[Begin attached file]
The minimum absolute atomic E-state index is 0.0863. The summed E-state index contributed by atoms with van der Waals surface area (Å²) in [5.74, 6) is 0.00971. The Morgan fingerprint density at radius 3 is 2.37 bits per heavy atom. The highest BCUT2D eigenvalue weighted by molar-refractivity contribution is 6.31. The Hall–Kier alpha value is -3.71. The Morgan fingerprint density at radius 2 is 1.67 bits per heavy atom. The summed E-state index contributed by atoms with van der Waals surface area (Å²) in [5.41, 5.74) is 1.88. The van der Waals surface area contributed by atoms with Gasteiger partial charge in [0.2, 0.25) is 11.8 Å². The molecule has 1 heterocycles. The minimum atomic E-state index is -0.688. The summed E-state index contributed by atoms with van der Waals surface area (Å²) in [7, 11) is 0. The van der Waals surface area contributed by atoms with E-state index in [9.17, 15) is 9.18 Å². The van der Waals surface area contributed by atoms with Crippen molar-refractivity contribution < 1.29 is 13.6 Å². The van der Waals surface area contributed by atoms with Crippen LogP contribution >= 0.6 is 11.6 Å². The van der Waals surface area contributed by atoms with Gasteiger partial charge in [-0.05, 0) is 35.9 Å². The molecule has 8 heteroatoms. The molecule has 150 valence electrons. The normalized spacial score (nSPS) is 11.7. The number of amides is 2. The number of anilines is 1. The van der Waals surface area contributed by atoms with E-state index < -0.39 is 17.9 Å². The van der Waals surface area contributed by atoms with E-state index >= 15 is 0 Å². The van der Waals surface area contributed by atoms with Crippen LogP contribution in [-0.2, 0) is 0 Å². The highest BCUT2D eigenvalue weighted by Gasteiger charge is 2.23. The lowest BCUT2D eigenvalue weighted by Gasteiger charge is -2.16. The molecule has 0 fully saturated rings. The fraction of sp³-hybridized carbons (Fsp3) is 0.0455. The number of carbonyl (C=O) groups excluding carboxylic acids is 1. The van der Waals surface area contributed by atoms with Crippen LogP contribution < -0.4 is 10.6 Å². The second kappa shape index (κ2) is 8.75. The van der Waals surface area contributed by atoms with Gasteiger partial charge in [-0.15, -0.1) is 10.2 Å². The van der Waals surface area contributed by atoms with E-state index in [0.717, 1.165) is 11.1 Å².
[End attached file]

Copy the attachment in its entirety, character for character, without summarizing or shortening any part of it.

The minimum absolute atomic E-state index is 0.0863. The summed E-state index contributed by atoms with van der Waals surface area (Å²) in [5.74, 6) is 0.00971. The Morgan fingerprint density at radius 3 is 2.37 bits per heavy atom. The highest BCUT2D eigenvalue weighted by molar-refractivity contribution is 6.31. The Hall–Kier alpha value is -3.71. The Morgan fingerprint density at radius 2 is 1.67 bits per heavy atom. The summed E-state index contributed by atoms with van der Waals surface area (Å²) in [5.41, 5.74) is 1.88. The van der Waals surface area contributed by atoms with Gasteiger partial charge in [0.2, 0.25) is 11.8 Å². The molecule has 1 heterocycles. The minimum atomic E-state index is -0.688. The summed E-state index contributed by atoms with van der Waals surface area (Å²) in [7, 11) is 0. The van der Waals surface area contributed by atoms with E-state index in [9.17, 15) is 9.18 Å². The van der Waals surface area contributed by atoms with Crippen molar-refractivity contribution < 1.29 is 13.6 Å². The van der Waals surface area contributed by atoms with Crippen LogP contribution >= 0.6 is 11.6 Å². The van der Waals surface area contributed by atoms with Gasteiger partial charge in [-0.05, 0) is 35.9 Å². The molecule has 8 heteroatoms. The molecule has 150 valence electrons. The normalized spacial score (nSPS) is 11.7. The number of amides is 2. The number of anilines is 1. The van der Waals surface area contributed by atoms with E-state index < -0.39 is 17.9 Å². The van der Waals surface area contributed by atoms with E-state index >= 15 is 0 Å². The van der Waals surface area contributed by atoms with Crippen LogP contribution in [-0.2, 0) is 0 Å². The highest BCUT2D eigenvalue weighted by Gasteiger charge is 2.23. The lowest BCUT2D eigenvalue weighted by Gasteiger charge is -2.16. The molecule has 0 fully saturated rings. The fraction of sp³-hybridized carbons (Fsp3) is 0.0455. The number of carbonyl (C=O) groups excluding carboxylic acids is 1. The van der Waals surface area contributed by atoms with Crippen LogP contribution < -0.4 is 10.6 Å². The second kappa shape index (κ2) is 8.75. The van der Waals surface area contributed by atoms with Gasteiger partial charge in [-0.15, -0.1) is 10.2 Å². The van der Waals surface area contributed by atoms with E-state index in [0.717, 1.165) is 11.1 Å².